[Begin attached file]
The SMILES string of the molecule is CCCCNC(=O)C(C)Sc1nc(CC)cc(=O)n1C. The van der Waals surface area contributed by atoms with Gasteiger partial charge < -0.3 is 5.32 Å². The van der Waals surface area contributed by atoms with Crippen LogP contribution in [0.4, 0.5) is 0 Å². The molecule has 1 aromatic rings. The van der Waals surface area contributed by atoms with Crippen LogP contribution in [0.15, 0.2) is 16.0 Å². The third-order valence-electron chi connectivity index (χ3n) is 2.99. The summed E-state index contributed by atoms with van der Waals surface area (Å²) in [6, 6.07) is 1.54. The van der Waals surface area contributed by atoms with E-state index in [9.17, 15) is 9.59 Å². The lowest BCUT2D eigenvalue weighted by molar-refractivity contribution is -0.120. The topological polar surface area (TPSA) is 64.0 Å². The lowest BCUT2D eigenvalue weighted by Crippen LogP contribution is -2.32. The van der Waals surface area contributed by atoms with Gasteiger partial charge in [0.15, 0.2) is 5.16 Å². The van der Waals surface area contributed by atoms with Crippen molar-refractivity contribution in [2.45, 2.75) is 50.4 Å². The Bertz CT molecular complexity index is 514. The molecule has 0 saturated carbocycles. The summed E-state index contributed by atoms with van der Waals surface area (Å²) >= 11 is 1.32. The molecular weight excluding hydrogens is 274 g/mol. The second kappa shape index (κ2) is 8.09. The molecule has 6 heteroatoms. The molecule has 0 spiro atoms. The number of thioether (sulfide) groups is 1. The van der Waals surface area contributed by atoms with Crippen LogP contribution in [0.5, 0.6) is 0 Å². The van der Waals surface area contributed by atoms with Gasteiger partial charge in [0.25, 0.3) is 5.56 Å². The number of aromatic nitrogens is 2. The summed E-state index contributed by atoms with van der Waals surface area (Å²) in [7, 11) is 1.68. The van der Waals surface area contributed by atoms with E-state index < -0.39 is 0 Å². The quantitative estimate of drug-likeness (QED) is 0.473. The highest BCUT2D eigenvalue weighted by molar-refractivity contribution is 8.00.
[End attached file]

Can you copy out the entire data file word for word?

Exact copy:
The SMILES string of the molecule is CCCCNC(=O)C(C)Sc1nc(CC)cc(=O)n1C. The van der Waals surface area contributed by atoms with Gasteiger partial charge < -0.3 is 5.32 Å². The van der Waals surface area contributed by atoms with Crippen LogP contribution in [0.4, 0.5) is 0 Å². The molecule has 1 aromatic rings. The van der Waals surface area contributed by atoms with Crippen LogP contribution in [0.15, 0.2) is 16.0 Å². The third-order valence-electron chi connectivity index (χ3n) is 2.99. The summed E-state index contributed by atoms with van der Waals surface area (Å²) in [6, 6.07) is 1.54. The van der Waals surface area contributed by atoms with E-state index in [9.17, 15) is 9.59 Å². The lowest BCUT2D eigenvalue weighted by molar-refractivity contribution is -0.120. The topological polar surface area (TPSA) is 64.0 Å². The lowest BCUT2D eigenvalue weighted by Crippen LogP contribution is -2.32. The van der Waals surface area contributed by atoms with Gasteiger partial charge in [0.15, 0.2) is 5.16 Å². The van der Waals surface area contributed by atoms with Crippen molar-refractivity contribution in [2.45, 2.75) is 50.4 Å². The Bertz CT molecular complexity index is 514. The molecule has 0 saturated carbocycles. The summed E-state index contributed by atoms with van der Waals surface area (Å²) >= 11 is 1.32. The molecular weight excluding hydrogens is 274 g/mol. The second kappa shape index (κ2) is 8.09. The molecule has 6 heteroatoms. The molecule has 0 spiro atoms. The number of thioether (sulfide) groups is 1. The van der Waals surface area contributed by atoms with Crippen LogP contribution in [0.5, 0.6) is 0 Å². The van der Waals surface area contributed by atoms with Gasteiger partial charge in [0.25, 0.3) is 5.56 Å². The number of aromatic nitrogens is 2. The summed E-state index contributed by atoms with van der Waals surface area (Å²) in [7, 11) is 1.68. The van der Waals surface area contributed by atoms with E-state index < -0.39 is 0 Å². The quantitative estimate of drug-likeness (QED) is 0.473. The highest BCUT2D eigenvalue weighted by molar-refractivity contribution is 8.00.